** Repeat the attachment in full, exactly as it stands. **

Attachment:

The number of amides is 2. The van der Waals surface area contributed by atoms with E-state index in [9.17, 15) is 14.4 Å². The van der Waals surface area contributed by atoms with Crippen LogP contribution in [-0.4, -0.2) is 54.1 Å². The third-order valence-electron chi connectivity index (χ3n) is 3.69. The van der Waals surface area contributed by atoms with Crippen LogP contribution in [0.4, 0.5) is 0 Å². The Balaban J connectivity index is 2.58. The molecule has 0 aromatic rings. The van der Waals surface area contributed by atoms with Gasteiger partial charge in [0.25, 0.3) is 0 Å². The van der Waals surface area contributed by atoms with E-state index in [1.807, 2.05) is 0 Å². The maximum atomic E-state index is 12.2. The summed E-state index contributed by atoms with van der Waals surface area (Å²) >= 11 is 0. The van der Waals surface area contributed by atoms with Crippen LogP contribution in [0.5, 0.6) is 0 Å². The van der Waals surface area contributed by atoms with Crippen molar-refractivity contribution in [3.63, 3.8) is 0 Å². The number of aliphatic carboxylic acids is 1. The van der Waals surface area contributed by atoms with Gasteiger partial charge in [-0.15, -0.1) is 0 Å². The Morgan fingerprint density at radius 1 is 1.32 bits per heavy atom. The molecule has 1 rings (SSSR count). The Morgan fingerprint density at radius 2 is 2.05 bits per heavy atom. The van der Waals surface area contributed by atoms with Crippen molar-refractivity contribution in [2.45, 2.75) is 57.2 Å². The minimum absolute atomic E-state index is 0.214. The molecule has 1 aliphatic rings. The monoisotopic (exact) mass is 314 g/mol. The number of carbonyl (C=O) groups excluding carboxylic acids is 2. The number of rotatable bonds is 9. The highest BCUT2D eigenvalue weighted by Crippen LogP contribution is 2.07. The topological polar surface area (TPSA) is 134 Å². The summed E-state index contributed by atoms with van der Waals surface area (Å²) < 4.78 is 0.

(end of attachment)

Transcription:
The number of amides is 2. The van der Waals surface area contributed by atoms with E-state index in [9.17, 15) is 14.4 Å². The van der Waals surface area contributed by atoms with Crippen LogP contribution in [-0.4, -0.2) is 54.1 Å². The third-order valence-electron chi connectivity index (χ3n) is 3.69. The van der Waals surface area contributed by atoms with Crippen LogP contribution in [0.4, 0.5) is 0 Å². The Balaban J connectivity index is 2.58. The molecule has 0 aromatic rings. The van der Waals surface area contributed by atoms with Gasteiger partial charge in [0.25, 0.3) is 0 Å². The van der Waals surface area contributed by atoms with E-state index in [1.807, 2.05) is 0 Å². The maximum atomic E-state index is 12.2. The summed E-state index contributed by atoms with van der Waals surface area (Å²) >= 11 is 0. The van der Waals surface area contributed by atoms with Crippen LogP contribution in [0.5, 0.6) is 0 Å². The van der Waals surface area contributed by atoms with Crippen molar-refractivity contribution in [3.63, 3.8) is 0 Å². The number of aliphatic carboxylic acids is 1. The van der Waals surface area contributed by atoms with Gasteiger partial charge in [-0.15, -0.1) is 0 Å². The Morgan fingerprint density at radius 1 is 1.32 bits per heavy atom. The molecule has 1 rings (SSSR count). The Morgan fingerprint density at radius 2 is 2.05 bits per heavy atom. The van der Waals surface area contributed by atoms with Crippen molar-refractivity contribution in [2.45, 2.75) is 57.2 Å². The minimum absolute atomic E-state index is 0.214. The molecule has 1 aliphatic rings. The monoisotopic (exact) mass is 314 g/mol. The number of carbonyl (C=O) groups excluding carboxylic acids is 2. The number of rotatable bonds is 9. The highest BCUT2D eigenvalue weighted by Crippen LogP contribution is 2.07. The topological polar surface area (TPSA) is 134 Å². The summed E-state index contributed by atoms with van der Waals surface area (Å²) < 4.78 is 0.